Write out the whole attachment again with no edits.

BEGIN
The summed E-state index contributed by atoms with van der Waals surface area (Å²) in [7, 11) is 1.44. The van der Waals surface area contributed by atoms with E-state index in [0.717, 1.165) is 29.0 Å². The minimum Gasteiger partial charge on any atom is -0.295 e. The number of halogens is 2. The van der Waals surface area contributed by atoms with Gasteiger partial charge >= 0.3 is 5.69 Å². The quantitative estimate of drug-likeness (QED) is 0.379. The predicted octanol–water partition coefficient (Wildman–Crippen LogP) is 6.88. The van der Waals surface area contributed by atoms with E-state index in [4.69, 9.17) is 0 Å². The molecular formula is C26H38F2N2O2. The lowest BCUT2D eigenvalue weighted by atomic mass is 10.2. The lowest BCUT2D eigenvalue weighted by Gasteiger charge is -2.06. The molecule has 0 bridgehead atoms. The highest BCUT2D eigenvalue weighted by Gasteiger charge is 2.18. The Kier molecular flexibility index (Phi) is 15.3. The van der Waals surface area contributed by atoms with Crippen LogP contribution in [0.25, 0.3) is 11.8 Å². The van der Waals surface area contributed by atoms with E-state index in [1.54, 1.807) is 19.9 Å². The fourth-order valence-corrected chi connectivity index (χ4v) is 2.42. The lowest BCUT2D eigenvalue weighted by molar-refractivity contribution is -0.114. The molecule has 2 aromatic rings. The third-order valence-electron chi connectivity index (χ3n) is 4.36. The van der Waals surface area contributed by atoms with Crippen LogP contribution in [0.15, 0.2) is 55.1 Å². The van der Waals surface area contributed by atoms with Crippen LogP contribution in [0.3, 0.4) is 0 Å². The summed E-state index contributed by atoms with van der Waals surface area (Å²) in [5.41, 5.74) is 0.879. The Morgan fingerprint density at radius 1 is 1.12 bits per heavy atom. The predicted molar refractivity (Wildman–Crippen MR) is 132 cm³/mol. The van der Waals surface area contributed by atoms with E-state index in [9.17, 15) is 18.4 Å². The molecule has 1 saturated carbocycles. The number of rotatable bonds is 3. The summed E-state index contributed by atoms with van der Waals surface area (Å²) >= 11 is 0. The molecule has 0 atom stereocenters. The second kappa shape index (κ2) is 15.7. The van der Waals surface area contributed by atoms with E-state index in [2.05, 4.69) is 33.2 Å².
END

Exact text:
The summed E-state index contributed by atoms with van der Waals surface area (Å²) in [7, 11) is 1.44. The van der Waals surface area contributed by atoms with E-state index in [0.717, 1.165) is 29.0 Å². The minimum Gasteiger partial charge on any atom is -0.295 e. The number of halogens is 2. The van der Waals surface area contributed by atoms with Gasteiger partial charge >= 0.3 is 5.69 Å². The quantitative estimate of drug-likeness (QED) is 0.379. The predicted octanol–water partition coefficient (Wildman–Crippen LogP) is 6.88. The van der Waals surface area contributed by atoms with E-state index in [4.69, 9.17) is 0 Å². The molecular formula is C26H38F2N2O2. The lowest BCUT2D eigenvalue weighted by atomic mass is 10.2. The lowest BCUT2D eigenvalue weighted by Gasteiger charge is -2.06. The molecule has 0 bridgehead atoms. The highest BCUT2D eigenvalue weighted by Gasteiger charge is 2.18. The Kier molecular flexibility index (Phi) is 15.3. The van der Waals surface area contributed by atoms with Crippen LogP contribution in [0.25, 0.3) is 11.8 Å². The van der Waals surface area contributed by atoms with E-state index in [1.54, 1.807) is 19.9 Å². The fourth-order valence-corrected chi connectivity index (χ4v) is 2.42. The lowest BCUT2D eigenvalue weighted by molar-refractivity contribution is -0.114. The molecule has 2 aromatic rings. The third-order valence-electron chi connectivity index (χ3n) is 4.36. The van der Waals surface area contributed by atoms with Crippen LogP contribution in [0.15, 0.2) is 55.1 Å². The van der Waals surface area contributed by atoms with Crippen LogP contribution in [0.3, 0.4) is 0 Å². The summed E-state index contributed by atoms with van der Waals surface area (Å²) in [5.41, 5.74) is 0.879. The Morgan fingerprint density at radius 1 is 1.12 bits per heavy atom. The predicted molar refractivity (Wildman–Crippen MR) is 132 cm³/mol. The van der Waals surface area contributed by atoms with E-state index in [9.17, 15) is 18.4 Å². The molecule has 1 saturated carbocycles. The number of rotatable bonds is 3. The summed E-state index contributed by atoms with van der Waals surface area (Å²) >= 11 is 0. The molecule has 0 atom stereocenters. The second kappa shape index (κ2) is 15.7. The van der Waals surface area contributed by atoms with E-state index in [2.05, 4.69) is 33.2 Å².